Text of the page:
Staying Jolly for the Holidays

christmas-1909456_1280The Christmas season is certainly a happy time for many people, but it’s often hectic nature can cause a great deal of stress.

Thankfully, there are easy ways to manage this stress without distracting from the necessary shopping, cooking, and family time. The psychologist, Dr. Tara Brach, claims that this is a perfect time to see how meditation can help relieve stress and boost overall happiness.

Meditation, Dr. Brach contends, promotes the idea of mindfulness, encouraging us to simply sit in the present moment. This helps stop our mind from dwelling on past interactions or from stressing about future events. This allows us to relax and regain a level of focus and perspective.

If you are experiencing holiday stress, you are not alone. The American Psychological Association offers a few recommendations to help you relax. They encourage each of you to “take time for yourself” and “be mindful and focus on the present,” connecting to the idea of meditation.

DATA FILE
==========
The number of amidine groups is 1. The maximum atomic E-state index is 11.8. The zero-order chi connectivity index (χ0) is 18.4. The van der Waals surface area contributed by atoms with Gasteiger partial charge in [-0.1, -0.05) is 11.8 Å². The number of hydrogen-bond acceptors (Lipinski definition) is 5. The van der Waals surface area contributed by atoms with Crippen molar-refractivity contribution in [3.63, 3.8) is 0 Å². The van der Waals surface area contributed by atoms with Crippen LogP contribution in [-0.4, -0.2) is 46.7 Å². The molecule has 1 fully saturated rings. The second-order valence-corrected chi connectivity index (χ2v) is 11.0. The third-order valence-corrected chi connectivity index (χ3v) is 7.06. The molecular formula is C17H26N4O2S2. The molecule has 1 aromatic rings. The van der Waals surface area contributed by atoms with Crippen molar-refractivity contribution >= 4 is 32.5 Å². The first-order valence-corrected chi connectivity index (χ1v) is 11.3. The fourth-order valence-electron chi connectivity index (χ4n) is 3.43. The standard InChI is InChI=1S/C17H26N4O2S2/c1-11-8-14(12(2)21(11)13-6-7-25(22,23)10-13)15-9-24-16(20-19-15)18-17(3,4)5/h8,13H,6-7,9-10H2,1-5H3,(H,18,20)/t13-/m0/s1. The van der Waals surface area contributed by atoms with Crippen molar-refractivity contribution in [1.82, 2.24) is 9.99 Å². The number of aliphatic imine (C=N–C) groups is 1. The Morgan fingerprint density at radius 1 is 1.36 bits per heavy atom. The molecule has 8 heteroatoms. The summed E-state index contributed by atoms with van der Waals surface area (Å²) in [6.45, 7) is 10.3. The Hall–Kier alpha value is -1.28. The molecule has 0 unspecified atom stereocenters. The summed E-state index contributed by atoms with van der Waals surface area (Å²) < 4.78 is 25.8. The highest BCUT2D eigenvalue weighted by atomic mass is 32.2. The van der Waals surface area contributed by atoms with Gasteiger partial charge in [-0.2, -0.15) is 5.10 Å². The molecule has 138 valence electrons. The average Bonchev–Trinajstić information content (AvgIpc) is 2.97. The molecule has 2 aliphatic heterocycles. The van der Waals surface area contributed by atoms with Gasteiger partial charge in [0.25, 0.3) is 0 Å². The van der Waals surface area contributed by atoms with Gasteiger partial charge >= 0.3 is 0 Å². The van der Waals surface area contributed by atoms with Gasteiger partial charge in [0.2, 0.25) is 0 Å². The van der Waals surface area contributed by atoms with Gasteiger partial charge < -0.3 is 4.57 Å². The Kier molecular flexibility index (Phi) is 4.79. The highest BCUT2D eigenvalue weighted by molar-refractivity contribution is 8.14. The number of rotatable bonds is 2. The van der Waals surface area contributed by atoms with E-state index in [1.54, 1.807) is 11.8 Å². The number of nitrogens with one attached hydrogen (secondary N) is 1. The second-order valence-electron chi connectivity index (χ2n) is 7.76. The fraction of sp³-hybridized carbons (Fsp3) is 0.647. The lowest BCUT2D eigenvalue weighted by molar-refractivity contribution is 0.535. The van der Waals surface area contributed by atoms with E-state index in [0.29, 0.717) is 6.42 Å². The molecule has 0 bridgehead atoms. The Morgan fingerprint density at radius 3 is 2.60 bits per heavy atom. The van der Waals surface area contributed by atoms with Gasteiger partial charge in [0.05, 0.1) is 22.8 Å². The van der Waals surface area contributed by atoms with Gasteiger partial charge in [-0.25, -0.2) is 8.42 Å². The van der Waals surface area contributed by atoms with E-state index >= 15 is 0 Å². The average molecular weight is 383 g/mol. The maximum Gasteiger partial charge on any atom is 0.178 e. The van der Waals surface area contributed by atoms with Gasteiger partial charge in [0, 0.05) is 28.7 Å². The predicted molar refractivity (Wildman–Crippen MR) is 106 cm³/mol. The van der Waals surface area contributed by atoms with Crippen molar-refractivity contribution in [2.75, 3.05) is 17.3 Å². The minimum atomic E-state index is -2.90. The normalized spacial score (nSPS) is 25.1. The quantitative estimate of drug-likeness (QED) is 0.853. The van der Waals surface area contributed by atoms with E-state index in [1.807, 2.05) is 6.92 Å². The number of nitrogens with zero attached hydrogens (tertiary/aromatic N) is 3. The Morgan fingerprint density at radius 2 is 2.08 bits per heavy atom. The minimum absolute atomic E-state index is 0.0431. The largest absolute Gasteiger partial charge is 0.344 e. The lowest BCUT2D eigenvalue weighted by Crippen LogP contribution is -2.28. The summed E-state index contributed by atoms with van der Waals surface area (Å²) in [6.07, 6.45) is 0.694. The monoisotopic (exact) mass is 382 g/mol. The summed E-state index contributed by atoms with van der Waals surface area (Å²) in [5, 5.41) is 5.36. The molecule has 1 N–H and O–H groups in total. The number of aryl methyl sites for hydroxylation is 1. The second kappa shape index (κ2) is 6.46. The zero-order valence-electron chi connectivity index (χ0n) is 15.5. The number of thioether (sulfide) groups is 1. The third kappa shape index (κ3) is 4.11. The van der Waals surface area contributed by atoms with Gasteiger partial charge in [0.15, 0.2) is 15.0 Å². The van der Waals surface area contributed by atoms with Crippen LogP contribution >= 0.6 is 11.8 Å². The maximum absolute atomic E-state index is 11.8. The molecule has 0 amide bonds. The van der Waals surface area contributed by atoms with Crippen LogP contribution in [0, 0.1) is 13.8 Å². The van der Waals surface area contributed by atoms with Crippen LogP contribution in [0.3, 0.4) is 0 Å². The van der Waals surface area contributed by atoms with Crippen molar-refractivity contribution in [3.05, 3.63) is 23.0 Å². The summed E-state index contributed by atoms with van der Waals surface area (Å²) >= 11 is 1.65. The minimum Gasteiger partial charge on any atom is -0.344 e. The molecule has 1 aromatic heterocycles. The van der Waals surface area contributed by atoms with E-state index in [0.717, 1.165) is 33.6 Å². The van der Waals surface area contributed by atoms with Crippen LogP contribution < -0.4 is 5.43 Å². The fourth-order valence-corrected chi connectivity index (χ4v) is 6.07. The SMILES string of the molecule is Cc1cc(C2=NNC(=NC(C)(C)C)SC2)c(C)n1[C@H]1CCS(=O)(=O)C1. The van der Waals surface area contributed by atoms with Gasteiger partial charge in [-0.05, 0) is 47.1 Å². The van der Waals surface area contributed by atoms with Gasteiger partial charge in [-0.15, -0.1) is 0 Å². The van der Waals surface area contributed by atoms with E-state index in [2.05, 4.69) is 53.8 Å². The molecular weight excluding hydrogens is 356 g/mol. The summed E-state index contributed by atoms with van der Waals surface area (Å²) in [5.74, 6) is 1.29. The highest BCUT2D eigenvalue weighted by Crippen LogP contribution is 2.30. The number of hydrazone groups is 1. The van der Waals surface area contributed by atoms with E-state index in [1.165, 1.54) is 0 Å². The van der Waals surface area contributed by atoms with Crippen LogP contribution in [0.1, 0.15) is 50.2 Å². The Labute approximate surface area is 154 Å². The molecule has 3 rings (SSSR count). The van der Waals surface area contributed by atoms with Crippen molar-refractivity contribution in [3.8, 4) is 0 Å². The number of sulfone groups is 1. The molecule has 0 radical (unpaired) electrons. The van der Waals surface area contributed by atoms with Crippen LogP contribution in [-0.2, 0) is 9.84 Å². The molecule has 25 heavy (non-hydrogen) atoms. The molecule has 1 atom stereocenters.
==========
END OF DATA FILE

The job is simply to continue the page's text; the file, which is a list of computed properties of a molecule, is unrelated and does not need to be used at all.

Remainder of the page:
Many readers may instantly roll their eyes and dismiss these notions of mindfulness and meditation as fully of trendy, New Age buzzwords, but Dr. Brach points to the scientific evidence for an actual neurological effect from meditation. This research suggests that meditation can have a positive effect on the emotional sectors of your brain.

This is just one example of the evidence showing that mediation has a beneficial impact on your brain. A 2011 study at Yale University found that meditation helps prevent the mind from wandering, promoting happiness by maintaining mindfulness. Similarly, numerous studies have shown that meditation can reduce depression, anxiety, and even help treat addiction.

The practice of meditation may call to mind a multiple hour Zen retreat or stories of practitioners sitting for days on end, but that sort of time commitment is unreasonable for beginners, especially beginners overwhelmed by the Holiday season! Instead, Dr. Brach explains that meditation does not have to take longer than a few minutes.

Even devoting just a couple minutes can be enough to help you relax. If you do not have the physical space to sit in peace, taking deep breathes and focusing on the feeling of those breathes can help you realize benefits even amidst the hustle and bustle of holiday preparation.

Finally, it is important to remember that the holiday season is not a happy time for everyone, and the Mayo Clinic has released some tips for dealing with this phenomenon. Remember to reach out to others and acknowledge that it is acceptable, and common, to feel stressed and depressed around this time.

For more information on mindfulness and meditation, see our past blogs here and here.

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